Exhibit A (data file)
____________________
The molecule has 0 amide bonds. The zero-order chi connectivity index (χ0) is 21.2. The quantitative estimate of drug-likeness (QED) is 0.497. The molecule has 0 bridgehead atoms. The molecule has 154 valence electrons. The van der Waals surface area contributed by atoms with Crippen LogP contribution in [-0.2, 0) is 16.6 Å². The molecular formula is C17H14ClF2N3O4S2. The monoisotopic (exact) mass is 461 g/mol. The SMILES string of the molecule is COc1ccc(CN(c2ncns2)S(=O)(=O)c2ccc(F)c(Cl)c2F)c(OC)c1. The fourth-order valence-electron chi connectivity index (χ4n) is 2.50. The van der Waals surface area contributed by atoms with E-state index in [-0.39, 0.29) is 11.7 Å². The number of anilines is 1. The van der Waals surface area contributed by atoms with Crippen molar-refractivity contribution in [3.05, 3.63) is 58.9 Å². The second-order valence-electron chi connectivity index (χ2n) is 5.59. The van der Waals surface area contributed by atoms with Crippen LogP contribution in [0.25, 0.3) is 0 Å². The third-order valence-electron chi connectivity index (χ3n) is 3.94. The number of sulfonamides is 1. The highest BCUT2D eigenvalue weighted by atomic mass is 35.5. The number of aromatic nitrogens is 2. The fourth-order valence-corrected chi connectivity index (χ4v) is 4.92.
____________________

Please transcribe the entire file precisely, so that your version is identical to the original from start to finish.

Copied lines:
The molecule has 0 amide bonds. The zero-order chi connectivity index (χ0) is 21.2. The quantitative estimate of drug-likeness (QED) is 0.497. The molecule has 0 bridgehead atoms. The molecule has 154 valence electrons. The van der Waals surface area contributed by atoms with Crippen LogP contribution in [-0.2, 0) is 16.6 Å². The molecular formula is C17H14ClF2N3O4S2. The monoisotopic (exact) mass is 461 g/mol. The SMILES string of the molecule is COc1ccc(CN(c2ncns2)S(=O)(=O)c2ccc(F)c(Cl)c2F)c(OC)c1. The fourth-order valence-electron chi connectivity index (χ4n) is 2.50. The van der Waals surface area contributed by atoms with E-state index in [-0.39, 0.29) is 11.7 Å². The number of anilines is 1. The van der Waals surface area contributed by atoms with Crippen molar-refractivity contribution in [3.05, 3.63) is 58.9 Å². The second-order valence-electron chi connectivity index (χ2n) is 5.59. The van der Waals surface area contributed by atoms with Crippen LogP contribution in [0.25, 0.3) is 0 Å². The third-order valence-electron chi connectivity index (χ3n) is 3.94. The number of sulfonamides is 1. The highest BCUT2D eigenvalue weighted by atomic mass is 35.5. The number of aromatic nitrogens is 2. The fourth-order valence-corrected chi connectivity index (χ4v) is 4.92.